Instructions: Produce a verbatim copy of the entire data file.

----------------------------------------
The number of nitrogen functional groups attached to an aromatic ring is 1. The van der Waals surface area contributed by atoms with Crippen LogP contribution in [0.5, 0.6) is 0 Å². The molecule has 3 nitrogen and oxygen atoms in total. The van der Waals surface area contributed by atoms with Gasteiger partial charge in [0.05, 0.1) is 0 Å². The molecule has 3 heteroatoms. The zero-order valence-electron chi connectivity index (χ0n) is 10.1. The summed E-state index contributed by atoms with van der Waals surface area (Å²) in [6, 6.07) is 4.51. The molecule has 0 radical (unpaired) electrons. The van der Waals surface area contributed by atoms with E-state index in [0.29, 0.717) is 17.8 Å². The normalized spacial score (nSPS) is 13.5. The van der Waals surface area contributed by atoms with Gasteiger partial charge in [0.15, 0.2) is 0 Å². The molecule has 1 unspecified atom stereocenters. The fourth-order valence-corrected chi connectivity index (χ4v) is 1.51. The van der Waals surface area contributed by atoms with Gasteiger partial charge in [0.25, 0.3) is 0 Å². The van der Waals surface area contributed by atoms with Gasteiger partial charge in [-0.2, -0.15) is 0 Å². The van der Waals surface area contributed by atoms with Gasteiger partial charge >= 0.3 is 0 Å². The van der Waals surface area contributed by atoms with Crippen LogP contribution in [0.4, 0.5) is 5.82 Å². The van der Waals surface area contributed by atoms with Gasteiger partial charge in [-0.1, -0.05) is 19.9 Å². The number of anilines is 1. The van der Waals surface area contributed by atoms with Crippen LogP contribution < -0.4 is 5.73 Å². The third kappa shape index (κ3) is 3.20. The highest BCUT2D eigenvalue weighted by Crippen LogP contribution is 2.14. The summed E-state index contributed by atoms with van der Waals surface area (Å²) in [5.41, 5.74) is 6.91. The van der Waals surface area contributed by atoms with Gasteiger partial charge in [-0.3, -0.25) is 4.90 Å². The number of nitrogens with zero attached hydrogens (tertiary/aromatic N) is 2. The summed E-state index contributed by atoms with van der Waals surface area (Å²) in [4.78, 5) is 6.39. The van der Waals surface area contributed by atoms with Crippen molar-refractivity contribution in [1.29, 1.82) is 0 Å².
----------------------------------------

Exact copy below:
The number of nitrogen functional groups attached to an aromatic ring is 1. The van der Waals surface area contributed by atoms with Crippen LogP contribution in [0.5, 0.6) is 0 Å². The molecule has 3 nitrogen and oxygen atoms in total. The van der Waals surface area contributed by atoms with Gasteiger partial charge in [0.05, 0.1) is 0 Å². The molecule has 3 heteroatoms. The zero-order valence-electron chi connectivity index (χ0n) is 10.1. The summed E-state index contributed by atoms with van der Waals surface area (Å²) in [6, 6.07) is 4.51. The molecule has 0 radical (unpaired) electrons. The van der Waals surface area contributed by atoms with E-state index in [0.29, 0.717) is 17.8 Å². The normalized spacial score (nSPS) is 13.5. The van der Waals surface area contributed by atoms with Gasteiger partial charge in [0.15, 0.2) is 0 Å². The molecule has 1 unspecified atom stereocenters. The fourth-order valence-corrected chi connectivity index (χ4v) is 1.51. The van der Waals surface area contributed by atoms with Gasteiger partial charge in [0.25, 0.3) is 0 Å². The van der Waals surface area contributed by atoms with Gasteiger partial charge in [-0.2, -0.15) is 0 Å². The van der Waals surface area contributed by atoms with Gasteiger partial charge >= 0.3 is 0 Å². The van der Waals surface area contributed by atoms with Crippen LogP contribution in [0.4, 0.5) is 5.82 Å². The van der Waals surface area contributed by atoms with Gasteiger partial charge in [-0.1, -0.05) is 19.9 Å². The number of anilines is 1. The van der Waals surface area contributed by atoms with Crippen LogP contribution < -0.4 is 5.73 Å². The third kappa shape index (κ3) is 3.20. The highest BCUT2D eigenvalue weighted by Crippen LogP contribution is 2.14. The summed E-state index contributed by atoms with van der Waals surface area (Å²) in [5.41, 5.74) is 6.91. The van der Waals surface area contributed by atoms with Gasteiger partial charge in [-0.3, -0.25) is 4.90 Å². The number of nitrogens with zero attached hydrogens (tertiary/aromatic N) is 2. The summed E-state index contributed by atoms with van der Waals surface area (Å²) in [4.78, 5) is 6.39. The van der Waals surface area contributed by atoms with Crippen molar-refractivity contribution in [1.29, 1.82) is 0 Å².